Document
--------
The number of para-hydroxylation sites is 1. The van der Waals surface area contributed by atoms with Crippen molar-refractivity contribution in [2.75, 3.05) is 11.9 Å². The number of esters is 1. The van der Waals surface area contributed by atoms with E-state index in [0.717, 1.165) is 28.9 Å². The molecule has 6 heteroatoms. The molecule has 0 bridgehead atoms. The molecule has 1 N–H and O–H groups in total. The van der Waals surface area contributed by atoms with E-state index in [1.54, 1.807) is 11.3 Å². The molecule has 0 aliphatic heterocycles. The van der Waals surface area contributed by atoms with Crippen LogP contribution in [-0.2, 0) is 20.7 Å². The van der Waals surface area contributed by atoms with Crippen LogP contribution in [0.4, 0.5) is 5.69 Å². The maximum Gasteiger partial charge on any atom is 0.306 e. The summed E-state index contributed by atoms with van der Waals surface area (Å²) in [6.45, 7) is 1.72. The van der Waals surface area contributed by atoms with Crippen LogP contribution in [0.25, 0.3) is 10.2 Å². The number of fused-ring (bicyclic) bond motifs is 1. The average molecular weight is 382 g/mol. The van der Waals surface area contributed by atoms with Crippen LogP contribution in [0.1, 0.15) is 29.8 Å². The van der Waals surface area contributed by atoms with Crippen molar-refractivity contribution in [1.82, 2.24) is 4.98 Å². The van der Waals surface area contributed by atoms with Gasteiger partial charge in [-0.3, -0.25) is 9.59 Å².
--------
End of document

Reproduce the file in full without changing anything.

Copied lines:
The number of para-hydroxylation sites is 1. The van der Waals surface area contributed by atoms with Crippen molar-refractivity contribution in [2.75, 3.05) is 11.9 Å². The number of esters is 1. The van der Waals surface area contributed by atoms with E-state index in [0.717, 1.165) is 28.9 Å². The molecule has 6 heteroatoms. The molecule has 0 bridgehead atoms. The molecule has 1 N–H and O–H groups in total. The van der Waals surface area contributed by atoms with E-state index in [1.54, 1.807) is 11.3 Å². The molecule has 0 aliphatic heterocycles. The van der Waals surface area contributed by atoms with Crippen LogP contribution in [-0.2, 0) is 20.7 Å². The van der Waals surface area contributed by atoms with Crippen LogP contribution in [0.4, 0.5) is 5.69 Å². The maximum Gasteiger partial charge on any atom is 0.306 e. The summed E-state index contributed by atoms with van der Waals surface area (Å²) in [6.45, 7) is 1.72. The van der Waals surface area contributed by atoms with Crippen LogP contribution in [0.25, 0.3) is 10.2 Å². The number of fused-ring (bicyclic) bond motifs is 1. The average molecular weight is 382 g/mol. The van der Waals surface area contributed by atoms with Crippen LogP contribution in [0.1, 0.15) is 29.8 Å². The van der Waals surface area contributed by atoms with Crippen molar-refractivity contribution in [1.82, 2.24) is 4.98 Å². The van der Waals surface area contributed by atoms with Gasteiger partial charge in [-0.3, -0.25) is 9.59 Å².